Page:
A ‘Social Media’ rulebook: yes or no?

by Lee Hopkins on December 14, 2007 · 5 comments

in Uncategorized

media-bullseye

The wise Chip Griffin has started a fabulous meme over on his Media Bullseye site.

Chip argues persuasively for the ‘throwing out’ of the ‘rules’ we leading-edge social mediarists have sometimes insisted be followed.

As Chip says,

I’m here to tell you that most of the rules are bunk, and we as an industry to ourselves a disservice by frightening off potential participants with absurd proclamations of the way things must be.

Many comments along the lines of ‘I agree’ have followed Chip’s long and well-reasoned post.

Naturally, I disagree with them.

This ‘throw the rule book’ stuff is all fine and dandy when you know what the rules are, but most corporations, businesses, enterprises and the corporate communications people within them haven’t got a clue how to best engage.

That is why they pay me to advise them, why they pay Melcrum lots of dollars to run seminars on ‘Social Media 101′. Why they lurk and not join in the conversation themselves, but read and listen and look and learn.

Business is traditionally conservative in nature, therefore we as business communicators need to provide our clients with clear guidelines so that they can take their baby steps without too much fear of the unknown.

Once they have found their feet they will, like teenagers, push boundaries and break rules to see how far they can go.

But when they first start out using web2.0 tools they are infants — reliant on others to hold their hands, steady them, be there for them, encourage them, support them, help them learn right from wrong until they are at a development stage that allows them to make their own value judgements.

To say to them, before they have started taking those baby steps, that there are no rules is a sure-fire way of encouraging and re-stocking the ammunition of those nay-sayers who proclaim loud and long ‘the new internet is the new anarchy and its inhabitants are not to be trusted’.

The social media space is like any other social arena, where there are formal and informal rules of acceptable behaviour (and I’m sure we can all name at least one social mediarist blog that has deliberately engaged in anti-social behaviour). We need to help those who come after us to adjust to this new and different social environment (not all my clients have experience of bulletin boards, for example, and don’t understand ‘flaming’ and other potential risks).

Those of us who have been around this space for a while have learnt our lessons, made our mistakes, upset others, gained hard-won reputations, mostly by following the wisdom of those who have come before us. Let us provide our clients the same set of rules so that they can at least get started — once they are as comfortable with the genre as us, when they no longer require our hand-holding and emotional support, THEN let them start to ‘play’ with the tools.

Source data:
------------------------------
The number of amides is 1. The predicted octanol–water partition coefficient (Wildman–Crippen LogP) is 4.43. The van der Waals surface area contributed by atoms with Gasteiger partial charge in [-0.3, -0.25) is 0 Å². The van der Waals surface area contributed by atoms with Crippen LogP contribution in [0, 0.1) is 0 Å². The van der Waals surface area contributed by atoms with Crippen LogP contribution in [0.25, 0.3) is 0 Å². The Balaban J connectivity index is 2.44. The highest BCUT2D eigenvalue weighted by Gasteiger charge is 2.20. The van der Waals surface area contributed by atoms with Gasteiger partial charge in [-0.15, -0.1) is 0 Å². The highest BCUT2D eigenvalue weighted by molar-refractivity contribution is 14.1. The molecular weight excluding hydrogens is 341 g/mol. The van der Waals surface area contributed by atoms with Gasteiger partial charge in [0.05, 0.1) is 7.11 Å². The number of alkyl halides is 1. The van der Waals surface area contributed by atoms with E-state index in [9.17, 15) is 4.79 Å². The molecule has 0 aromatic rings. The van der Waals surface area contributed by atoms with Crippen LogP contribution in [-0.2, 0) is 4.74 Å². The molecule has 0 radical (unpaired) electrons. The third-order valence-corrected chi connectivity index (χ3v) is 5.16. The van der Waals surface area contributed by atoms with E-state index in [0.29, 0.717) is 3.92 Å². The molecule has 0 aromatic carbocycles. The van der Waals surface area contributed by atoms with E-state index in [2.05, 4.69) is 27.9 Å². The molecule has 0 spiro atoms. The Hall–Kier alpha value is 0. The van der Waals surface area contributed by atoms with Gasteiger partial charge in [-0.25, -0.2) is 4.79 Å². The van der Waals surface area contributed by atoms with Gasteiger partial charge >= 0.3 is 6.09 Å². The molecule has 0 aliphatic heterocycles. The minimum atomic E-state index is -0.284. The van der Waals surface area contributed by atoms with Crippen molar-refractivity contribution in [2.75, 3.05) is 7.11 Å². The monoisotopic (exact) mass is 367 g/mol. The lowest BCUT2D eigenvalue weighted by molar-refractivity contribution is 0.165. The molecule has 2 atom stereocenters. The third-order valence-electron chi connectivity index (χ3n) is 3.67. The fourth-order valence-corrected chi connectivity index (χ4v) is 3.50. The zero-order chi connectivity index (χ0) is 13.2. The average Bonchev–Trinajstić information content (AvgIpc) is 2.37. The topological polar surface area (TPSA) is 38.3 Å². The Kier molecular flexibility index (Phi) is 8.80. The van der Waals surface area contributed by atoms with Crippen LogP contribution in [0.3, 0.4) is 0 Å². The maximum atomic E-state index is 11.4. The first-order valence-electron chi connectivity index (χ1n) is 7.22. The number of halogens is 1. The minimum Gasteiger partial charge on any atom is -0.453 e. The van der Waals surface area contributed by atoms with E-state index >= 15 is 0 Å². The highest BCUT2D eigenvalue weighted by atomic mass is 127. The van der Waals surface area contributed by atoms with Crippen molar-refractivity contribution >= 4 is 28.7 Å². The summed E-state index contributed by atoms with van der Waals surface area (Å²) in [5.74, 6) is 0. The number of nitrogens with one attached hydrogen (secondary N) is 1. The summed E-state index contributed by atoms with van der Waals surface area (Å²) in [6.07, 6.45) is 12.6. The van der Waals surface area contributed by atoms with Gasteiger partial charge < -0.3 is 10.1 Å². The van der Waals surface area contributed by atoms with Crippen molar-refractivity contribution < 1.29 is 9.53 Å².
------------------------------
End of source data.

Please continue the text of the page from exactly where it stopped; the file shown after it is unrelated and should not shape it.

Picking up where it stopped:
But let’s not scare them off first by giving their bosses the ‘no rules, therefore it must be anarchy’ nonsense.

UPDATE: Ask any developmental psychologist how to raise happy and secure children; near the top of the list will be supportive rules and boundaries. Learners learn better when they have boundaries to lean on. But let’s not pretend that society works better without rules. Freeform too easily equals anarchy, not self-correction.

Currently listening to: Gare Du Nord – In Search Of Excellounge – Tune Up

  • http://www.sound-strategies.typepad.com/ Ronna Porter

    Good perspective Lee. It’s very easy to get caught up in the ‘Let’s change the world’ hype around social media, and forget about how to bring others with you. A lesson to use all!

  • http://www.sound-strategies.typepad.com Ronna Porter

    Good perspective Lee. It’s very easy to get caught up in the ‘Let’s change the world’ hype around social media, and forget about how to bring others with you. A lesson to use all!

  • http://www.mediabullseye.com/ Chip Griffin

    Natrually, I disagree with you, Lee! :)

    Seriously, though, I will have more to say in the coming days as I round up the reactions to my original commentary, but for now let me say that I was taking aim at the hardcore orthodoxy that exists. I am supportive of advice/guidelines/suggestions or whatever we want to call them.

    Mostly I don’t want to hold people up for ridicule if they fail to conform. To dive into the child psychology angle, you don’t tell a child learning to walk or talk that everything they do is wrong. You praise them for their effort and seek to educate them, while understanding that everyone develops their own style.

  • http://www.mediabullseye.com Chip Griffin

    Natrually, I disagree with you, Lee! :)

    Seriously, though, I will have more to say in the coming days as I round up the reactions to my original commentary, but for now let me say that I was taking aim at the hardcore orthodoxy that exists. I am supportive of advice/guidelines/suggestions or whatever we want to call them.

    Mostly I don’t want to hold people up for ridicule if they fail to conform. To dive into the child psychology angle, you don’t tell a child learning to walk or talk that everything they do is wrong. You praise them for their effort and seek to educate them, while understanding that everyone develops their own style.

  • Pingback: Are Social Media Rules Made to be Broken? : deswalsh.com

Previous post:

Next post: